"I am happy now to speak out against it and be able to do so. "Mr Speaker, it is not too late to save Brexit. We have time in these negotiations, we have changed tack once and we can change again. The problem is not that we failed to make the case for a free trade agreement of the kind spelt out at Lancaster House, we haven't even tried.

"We must try now because we will not get another chance to get it right. And it is absolute nonsense to imagine, as I fear some of my colleagues do, that we can somehow afford to make a botched treaty now and then break and reset the bone later on.

"Because we have seen even in these talks how the supposedly provisional becomes eternal. We have the time and I believe the Prime Minister has the support of Parliament. Remember the enthusiasm for Lancaster House and Mansion House!

"It was clear last night that there is no majority in this house for a return to the customs union. With goodwill and common sense we can address the concerns about the Northern Irish border and all other borders.

"We have fully two-and-a-half years to make the technical preparations along with preparations for a world trade outcome - those preparations which we should now accelerate.

"We should not and need not be stampeded by anyone. But let us again aim explicitly for that glorious vision of Lancaster House - a strong, independent self-governing Britain that is genuinely open to the world.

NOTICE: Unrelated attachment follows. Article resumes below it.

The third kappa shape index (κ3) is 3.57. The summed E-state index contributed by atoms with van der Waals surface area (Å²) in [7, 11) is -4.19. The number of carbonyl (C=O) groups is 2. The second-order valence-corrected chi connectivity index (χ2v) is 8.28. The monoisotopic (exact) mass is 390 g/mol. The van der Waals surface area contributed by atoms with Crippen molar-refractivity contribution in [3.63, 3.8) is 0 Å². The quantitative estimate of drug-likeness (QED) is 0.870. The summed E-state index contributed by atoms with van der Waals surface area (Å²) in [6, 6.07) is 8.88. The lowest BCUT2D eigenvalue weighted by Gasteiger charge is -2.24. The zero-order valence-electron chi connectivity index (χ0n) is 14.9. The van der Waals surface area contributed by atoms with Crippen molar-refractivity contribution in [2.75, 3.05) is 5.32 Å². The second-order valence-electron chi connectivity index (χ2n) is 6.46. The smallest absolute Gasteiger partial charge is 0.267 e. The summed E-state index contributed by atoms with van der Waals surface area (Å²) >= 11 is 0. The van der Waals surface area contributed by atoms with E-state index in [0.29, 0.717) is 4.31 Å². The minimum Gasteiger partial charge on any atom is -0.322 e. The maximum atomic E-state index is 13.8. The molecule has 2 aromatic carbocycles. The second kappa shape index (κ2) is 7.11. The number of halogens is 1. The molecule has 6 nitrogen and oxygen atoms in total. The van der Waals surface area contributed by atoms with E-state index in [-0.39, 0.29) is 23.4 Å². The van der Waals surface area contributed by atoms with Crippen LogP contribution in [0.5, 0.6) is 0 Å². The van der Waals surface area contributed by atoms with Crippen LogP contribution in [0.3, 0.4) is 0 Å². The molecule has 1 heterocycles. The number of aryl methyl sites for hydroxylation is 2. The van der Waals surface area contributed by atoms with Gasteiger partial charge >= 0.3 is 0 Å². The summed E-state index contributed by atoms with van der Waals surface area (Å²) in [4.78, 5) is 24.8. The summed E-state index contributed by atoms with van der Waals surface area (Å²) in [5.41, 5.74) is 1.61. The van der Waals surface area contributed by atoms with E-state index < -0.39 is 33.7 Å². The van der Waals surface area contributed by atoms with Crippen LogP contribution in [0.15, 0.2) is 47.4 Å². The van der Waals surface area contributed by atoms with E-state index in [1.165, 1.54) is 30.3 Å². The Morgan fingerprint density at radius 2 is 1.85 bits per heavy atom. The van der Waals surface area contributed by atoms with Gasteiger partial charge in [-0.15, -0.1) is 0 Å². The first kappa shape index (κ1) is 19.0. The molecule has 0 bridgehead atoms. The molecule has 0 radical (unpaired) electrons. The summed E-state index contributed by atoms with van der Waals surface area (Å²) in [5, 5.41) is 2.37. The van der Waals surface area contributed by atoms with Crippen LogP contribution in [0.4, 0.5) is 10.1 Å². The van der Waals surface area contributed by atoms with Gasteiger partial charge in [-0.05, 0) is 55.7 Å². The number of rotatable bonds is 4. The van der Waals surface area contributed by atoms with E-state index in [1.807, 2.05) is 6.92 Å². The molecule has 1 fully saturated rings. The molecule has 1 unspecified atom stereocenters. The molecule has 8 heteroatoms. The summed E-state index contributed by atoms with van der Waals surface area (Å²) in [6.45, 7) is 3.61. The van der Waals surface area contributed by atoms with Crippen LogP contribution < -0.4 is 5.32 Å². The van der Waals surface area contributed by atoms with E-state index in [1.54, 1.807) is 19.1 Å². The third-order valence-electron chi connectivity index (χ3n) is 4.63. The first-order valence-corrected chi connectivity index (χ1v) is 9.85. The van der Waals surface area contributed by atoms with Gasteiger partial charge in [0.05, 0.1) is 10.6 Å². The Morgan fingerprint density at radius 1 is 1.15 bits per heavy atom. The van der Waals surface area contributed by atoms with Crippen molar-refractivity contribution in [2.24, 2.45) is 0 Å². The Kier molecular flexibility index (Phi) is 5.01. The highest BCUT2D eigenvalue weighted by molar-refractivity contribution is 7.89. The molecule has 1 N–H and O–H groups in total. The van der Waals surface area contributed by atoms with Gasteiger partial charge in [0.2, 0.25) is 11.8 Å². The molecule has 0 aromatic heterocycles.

"Not the miserable permanent limbo of Chequers. Not the democratic disaster of ongoing harmonisation with no way out and no say for the UK. We need to take one decision now before all others and that is to believe in this country and in what it can do.

"Because I can tell you Mr Speaker that the UK's admirers - and there are millions if not billions across the world - are fully expecting us to do what we said and to take back control. And to be able to set new standards for technologies in which we excel, to behave not as rules take us, but as great independent actors on the world stage.

"And to do free trade deals, proper free trade deals for the benefit and the prosperity of the British people. That was the vision of Brexit that we fought for, that was the vision, that the Prime Minister rightly described last year.

"That is the prize that is still attainable. There is time. And if the Prime Minister can fix that vision once again before us then I believe she can deliver a great Brexit for Britain, with a positive, self-confident approach that will unite this party, unite this house and unite this country as well."